The Seattle Seahawks cut ties on Friday with star cornerback Richard Sherman, who became one of the NFL’s premier cornerbacks during his seven seasons with the team.
The team informed Sherman early in the day he would be released, and he confirmed the decision in a text message to The Associated Press. The move appeared to be building after he met with the team Wednesday to discuss his future. Sherman declined to comment after the meeting.
“Thank you for helping win championships, shape our culture and define success in Seattle,” the team said in a statement announcing the decision.
“We love you and your unwavering competitiveness, confidence and fierce passion for football and life. For that, you will always be a Hawk!”
Sherman was an overlooked fifth-round draft pick who went on to become a two-time All-Pro who helped anchor a defense that was the league’s best for several years.
He will be 30 years old going into next season and coming off an Achilles tendon injury that cost him half of the 2017 season.
But the biggest reason for his release was financial. Sherman was due $13 million for the 2018 season and his release gives Seattle a salary cap savings of about $11 million.
Sherman became a star in Seattle, bringing a brash attitude and willingness to speak out on any topic to go along with his stellar play. His best seasons came in 2013 and 2014 when Seattle made two Super Bowl appearances and he has 32 interceptions.
This may not be an end for Sherman and the Seahawks, depending on what he finds in free agency. Seattle could be open to bringing Sherman back at a reduced salary.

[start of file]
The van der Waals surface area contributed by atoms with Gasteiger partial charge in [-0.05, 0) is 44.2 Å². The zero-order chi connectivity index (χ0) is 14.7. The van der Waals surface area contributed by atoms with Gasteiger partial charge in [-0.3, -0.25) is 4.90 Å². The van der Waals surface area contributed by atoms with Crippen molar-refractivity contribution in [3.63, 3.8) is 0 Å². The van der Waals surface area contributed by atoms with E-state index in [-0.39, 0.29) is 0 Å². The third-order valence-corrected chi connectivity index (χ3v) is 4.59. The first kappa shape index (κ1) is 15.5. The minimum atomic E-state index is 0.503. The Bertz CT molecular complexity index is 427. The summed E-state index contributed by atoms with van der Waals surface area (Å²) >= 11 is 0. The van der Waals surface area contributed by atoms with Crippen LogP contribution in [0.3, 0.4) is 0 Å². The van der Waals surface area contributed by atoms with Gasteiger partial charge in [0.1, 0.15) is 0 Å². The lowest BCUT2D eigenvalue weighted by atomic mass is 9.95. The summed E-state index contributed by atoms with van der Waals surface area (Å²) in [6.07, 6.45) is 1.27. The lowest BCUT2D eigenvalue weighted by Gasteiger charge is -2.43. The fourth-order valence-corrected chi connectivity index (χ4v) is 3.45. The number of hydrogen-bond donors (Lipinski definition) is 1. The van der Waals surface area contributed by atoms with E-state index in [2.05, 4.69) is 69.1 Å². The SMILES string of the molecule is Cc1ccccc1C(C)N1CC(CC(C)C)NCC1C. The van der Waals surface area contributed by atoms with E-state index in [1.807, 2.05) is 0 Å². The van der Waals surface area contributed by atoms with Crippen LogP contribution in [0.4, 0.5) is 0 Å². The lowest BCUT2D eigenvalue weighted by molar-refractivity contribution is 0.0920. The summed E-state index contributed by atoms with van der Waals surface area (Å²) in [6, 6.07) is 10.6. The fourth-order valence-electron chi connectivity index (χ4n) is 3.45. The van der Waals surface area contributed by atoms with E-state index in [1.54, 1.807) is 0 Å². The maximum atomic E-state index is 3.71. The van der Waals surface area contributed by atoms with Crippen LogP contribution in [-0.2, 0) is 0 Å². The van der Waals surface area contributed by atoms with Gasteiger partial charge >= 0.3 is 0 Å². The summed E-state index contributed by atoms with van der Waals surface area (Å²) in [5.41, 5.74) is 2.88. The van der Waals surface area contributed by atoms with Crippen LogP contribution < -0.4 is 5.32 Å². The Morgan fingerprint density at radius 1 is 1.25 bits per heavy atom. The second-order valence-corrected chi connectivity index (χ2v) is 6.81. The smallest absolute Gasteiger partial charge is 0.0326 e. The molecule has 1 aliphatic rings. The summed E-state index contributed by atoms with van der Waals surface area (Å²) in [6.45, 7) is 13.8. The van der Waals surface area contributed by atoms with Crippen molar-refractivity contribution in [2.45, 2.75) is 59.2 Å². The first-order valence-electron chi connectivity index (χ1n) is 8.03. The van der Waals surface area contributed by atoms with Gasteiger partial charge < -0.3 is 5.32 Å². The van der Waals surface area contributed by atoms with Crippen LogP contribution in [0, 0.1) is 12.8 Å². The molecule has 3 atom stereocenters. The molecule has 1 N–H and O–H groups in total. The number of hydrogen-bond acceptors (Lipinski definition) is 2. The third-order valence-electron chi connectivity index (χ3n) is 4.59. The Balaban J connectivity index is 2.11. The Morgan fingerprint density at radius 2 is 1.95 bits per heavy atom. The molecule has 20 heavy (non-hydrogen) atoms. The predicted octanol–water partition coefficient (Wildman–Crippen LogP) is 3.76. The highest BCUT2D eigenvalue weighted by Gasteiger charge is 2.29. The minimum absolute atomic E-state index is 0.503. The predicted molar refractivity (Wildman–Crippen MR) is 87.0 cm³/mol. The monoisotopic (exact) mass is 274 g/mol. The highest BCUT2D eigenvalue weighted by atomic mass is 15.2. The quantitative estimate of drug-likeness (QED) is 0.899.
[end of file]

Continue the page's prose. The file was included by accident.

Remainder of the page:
Sherman was open to the idea of a new place to call home last offseason when Seattle engaged in trade discussions surrounding Sherman, but said his preference was to remain with the Seahawks.
What’s still to be answered is how much of an impact the Achilles injury will have. Sherman has never been the fastest cornerback, often using his exquisite technique and smarts to make up for less than elite speed. But recovery from Achilles injuries can often be troublesome and Sherman also had a cleanup surgery on his opposite ankle during the offseason.
The questions about Sherman’s health account for Seattle’s position. The Seahawks don’t want to be paying a premium price for a cornerback entering the final year of his contract with an injury concern. Seattle could be sacrificing something greater, though. Sherman has been a locker-room leader and mentor to younger players. Shaquill Griffin spoke regularly about Sherman’s influence last year.
But it’s clear the Seahawks are a team in transition, although it also remains to be seen how significant this makeover will be. Seattle already traded Michael Bennett to Philadelphia for two late-round draft picks and a little-used wide receiver. Kam Chancellor and Cliff Avril both have neck injuries, and it’s uncertain if they’ll play again. Earl Thomas said at the Pro Bowl he wants a new contract and may hold out.
About the only sure thing for the defense is the return of All-Pro linebacker Bobby Wagner. General manager John Schneider, speaking at the NFL combine, called it a “constant puzzle.”
“You’re trying to put stuff together all the time,” he said. “It’s a big challenge.”